Youth Ministers Supporting Youth Integration

Quoted by Andrew Root, Dietrich Bonhoeffer said of youth ministry:

Youth enjoys no special privilege in the church-community. It is to serve the church-community by hearing, learning, and practicing the word. God’s spirit in the church has nothing to do with youthful criticism of the church, the radical nature of God’s claim on human beings nothing to do with youthful radicalism, and the commandment for sanctification nothing to do with youthful impulse to better the world.

Though good youth ministry consists in integrating young men and women into the life of the church through the faithfulness of their (god)parents, and not in segregating them from their elders and their younger siblings, there still does seem to be an important role for a youth minister: to catechize people in their teens and twenties into the liturgy of the church, and to teach them ways to approach contemporary challenges faithfully, adhering to Scripture and right reason. By example, in the Holy Communion liturgy, the youth minister might serve often as the Gospeller or the Epistoller; on weekdays, statutes permitting, he might lead students in prayer at school and teach them to lead daily prayers on their own. He could also be their confessor and spiritual director, especially if he was ordained a presbyter:

And because it is requisite, that no man should come to the holy Communion, but with a full trust in God’s mercy, and with a quiet conscience; therefore if there be any of you who by this means cannot quiet his own conscience herein, but requireth further comfort or counsel, let him come to me, or to some other discreet and learned Minister of God’s Word, and open his grief; that by the ministry of God’s holy Word he may receive the benefit of absolution, together with ghostly counsel and advice, to the quieting of his conscience, and avoiding of all scruple and doubtfulness.

Even without authority in the church to pronounce absolution, a confessor and spiritual director can diagnose the spiritual ailment and prescribe a penance that helps the penitent recover his health; unless the penitent desires especially to hear absolution pronounced upon him individually, he will already have what he needs in Sunday’s absolution pronounced upon the whole church. For students, a school lunch is an excellent time for confession and spiritual direction, since the student who approaches then will likely be fasting anyway; the penance that the spiritual director recommends may be something the student can do right away. This presence of spiritual discipline in the midst of daily life is something students can learn to practise themselves, and having learnt they will keep, and keeping they will cherish, and cherishing they will persevere. Or so we hope, that God may use the discipline of the mind and body to infuse the image of his Word into those who are his sons.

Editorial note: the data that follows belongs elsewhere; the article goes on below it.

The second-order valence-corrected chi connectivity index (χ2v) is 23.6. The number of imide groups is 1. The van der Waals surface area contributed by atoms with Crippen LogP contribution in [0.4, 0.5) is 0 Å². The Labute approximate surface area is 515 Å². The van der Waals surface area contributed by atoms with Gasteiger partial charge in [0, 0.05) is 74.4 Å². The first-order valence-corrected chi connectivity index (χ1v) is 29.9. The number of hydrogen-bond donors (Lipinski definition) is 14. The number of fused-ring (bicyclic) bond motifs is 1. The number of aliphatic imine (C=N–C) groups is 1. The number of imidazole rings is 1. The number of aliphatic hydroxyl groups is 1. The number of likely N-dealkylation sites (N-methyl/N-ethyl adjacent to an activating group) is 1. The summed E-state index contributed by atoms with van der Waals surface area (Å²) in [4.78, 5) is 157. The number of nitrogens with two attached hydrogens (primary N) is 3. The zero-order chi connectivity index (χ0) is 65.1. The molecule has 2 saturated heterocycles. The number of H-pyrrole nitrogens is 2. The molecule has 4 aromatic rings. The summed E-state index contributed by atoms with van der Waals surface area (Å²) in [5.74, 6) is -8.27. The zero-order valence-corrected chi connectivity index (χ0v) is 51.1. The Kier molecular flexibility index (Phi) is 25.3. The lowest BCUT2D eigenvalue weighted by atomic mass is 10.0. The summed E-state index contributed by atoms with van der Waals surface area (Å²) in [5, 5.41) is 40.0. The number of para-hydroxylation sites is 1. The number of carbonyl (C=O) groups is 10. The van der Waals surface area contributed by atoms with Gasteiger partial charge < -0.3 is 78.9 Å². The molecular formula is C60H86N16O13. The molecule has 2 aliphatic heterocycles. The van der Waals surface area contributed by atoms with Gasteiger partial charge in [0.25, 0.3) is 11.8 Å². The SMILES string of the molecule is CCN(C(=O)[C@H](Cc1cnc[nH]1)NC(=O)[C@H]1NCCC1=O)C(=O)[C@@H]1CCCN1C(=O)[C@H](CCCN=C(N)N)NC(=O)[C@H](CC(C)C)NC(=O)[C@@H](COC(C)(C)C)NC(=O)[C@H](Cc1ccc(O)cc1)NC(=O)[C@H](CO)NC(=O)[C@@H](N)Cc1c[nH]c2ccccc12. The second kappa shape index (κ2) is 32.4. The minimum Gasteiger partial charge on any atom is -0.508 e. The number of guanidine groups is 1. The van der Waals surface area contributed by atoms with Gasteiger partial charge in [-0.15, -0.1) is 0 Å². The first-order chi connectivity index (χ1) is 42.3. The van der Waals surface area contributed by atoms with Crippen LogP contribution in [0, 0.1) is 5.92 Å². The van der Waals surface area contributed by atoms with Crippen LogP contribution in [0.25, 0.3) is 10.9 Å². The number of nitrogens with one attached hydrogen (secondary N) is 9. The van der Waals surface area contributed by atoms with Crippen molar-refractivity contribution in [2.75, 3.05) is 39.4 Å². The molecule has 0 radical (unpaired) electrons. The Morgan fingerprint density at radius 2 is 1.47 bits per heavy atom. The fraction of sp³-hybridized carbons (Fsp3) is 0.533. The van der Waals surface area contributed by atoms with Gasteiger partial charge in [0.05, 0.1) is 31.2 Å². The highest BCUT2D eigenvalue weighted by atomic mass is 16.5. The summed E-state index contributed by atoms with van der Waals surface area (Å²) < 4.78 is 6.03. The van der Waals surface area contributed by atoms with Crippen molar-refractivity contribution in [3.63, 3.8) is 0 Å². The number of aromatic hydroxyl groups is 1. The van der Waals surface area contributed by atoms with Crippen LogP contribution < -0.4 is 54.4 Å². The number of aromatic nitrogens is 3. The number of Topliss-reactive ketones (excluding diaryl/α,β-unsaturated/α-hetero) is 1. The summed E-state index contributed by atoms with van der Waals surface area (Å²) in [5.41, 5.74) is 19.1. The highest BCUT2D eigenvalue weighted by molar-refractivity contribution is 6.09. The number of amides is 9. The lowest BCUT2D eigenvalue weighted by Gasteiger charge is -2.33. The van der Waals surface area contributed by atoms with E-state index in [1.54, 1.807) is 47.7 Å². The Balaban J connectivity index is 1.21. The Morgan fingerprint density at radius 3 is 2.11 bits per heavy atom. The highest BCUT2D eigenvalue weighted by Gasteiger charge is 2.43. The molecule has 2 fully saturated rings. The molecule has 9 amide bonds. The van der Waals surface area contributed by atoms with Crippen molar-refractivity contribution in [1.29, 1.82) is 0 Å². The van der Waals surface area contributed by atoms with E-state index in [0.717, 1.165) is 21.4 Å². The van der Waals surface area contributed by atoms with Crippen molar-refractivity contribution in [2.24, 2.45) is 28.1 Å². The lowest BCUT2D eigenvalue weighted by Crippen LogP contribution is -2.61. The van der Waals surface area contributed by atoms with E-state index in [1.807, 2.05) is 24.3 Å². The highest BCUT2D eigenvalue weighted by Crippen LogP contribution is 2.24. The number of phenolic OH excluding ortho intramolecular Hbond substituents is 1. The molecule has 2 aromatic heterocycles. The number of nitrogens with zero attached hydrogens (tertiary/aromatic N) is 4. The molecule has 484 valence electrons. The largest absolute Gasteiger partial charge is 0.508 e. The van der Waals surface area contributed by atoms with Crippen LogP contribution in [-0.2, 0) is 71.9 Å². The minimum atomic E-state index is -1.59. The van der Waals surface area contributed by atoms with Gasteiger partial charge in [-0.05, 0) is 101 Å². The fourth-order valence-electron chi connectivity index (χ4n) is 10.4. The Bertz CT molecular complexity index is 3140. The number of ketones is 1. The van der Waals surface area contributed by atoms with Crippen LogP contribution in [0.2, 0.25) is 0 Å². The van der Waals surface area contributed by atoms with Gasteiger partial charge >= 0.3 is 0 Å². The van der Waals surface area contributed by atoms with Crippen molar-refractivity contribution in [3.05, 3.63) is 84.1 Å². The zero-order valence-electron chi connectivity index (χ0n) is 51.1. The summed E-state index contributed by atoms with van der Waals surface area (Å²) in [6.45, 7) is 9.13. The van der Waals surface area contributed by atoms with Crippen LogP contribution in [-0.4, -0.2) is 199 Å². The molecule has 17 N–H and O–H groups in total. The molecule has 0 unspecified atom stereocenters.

Indeed, sonship must be a central theme in young persons’ study. In their stage of life, being the child of a father and mother is, whether well or badly, the most prominent structure. It is in this relation – or in the sense of not having this relation – that they grow up. And the one they are to imitate above all things, the Christ, is the Son of God. Both their origin and their future glory is in sonship. For in their baptisms they are ritually adopted, and on the Last Day they will have in full measure their inheritance in Christ the only-begotten Son, who this day is ascended to the heavens at the right hand of the Father. Their humble beginning is that of a son emerging from the waters, and their glory is in the Son receiving all power and honour. And so, in the life of the Church, the youth minister should encourage them with the lives of the glorious martyrs, that they may believe that what is Christ’s is theirs, and support their relationships with their godfathers and godmothers, that they may learn sonship from those who themselves are sons of the Most High, in the Spirit of the only-begotten Son. The end is that they may know themselves first and foremost as sons, as they learn from the catechism:

Question. What is your Name?
Answer. N. or M.
Question. Who gave you this Name?
Answer. My Godfathers and Godmothers in my Baptism; wherein I was made a member of Christ, the child of God, and an inheritor of the kingdom of heaven.

May they all, with the faithfulness of their parents in God and the help of youth ministers, be worthy by faith to inherit the kingdom of heaven.

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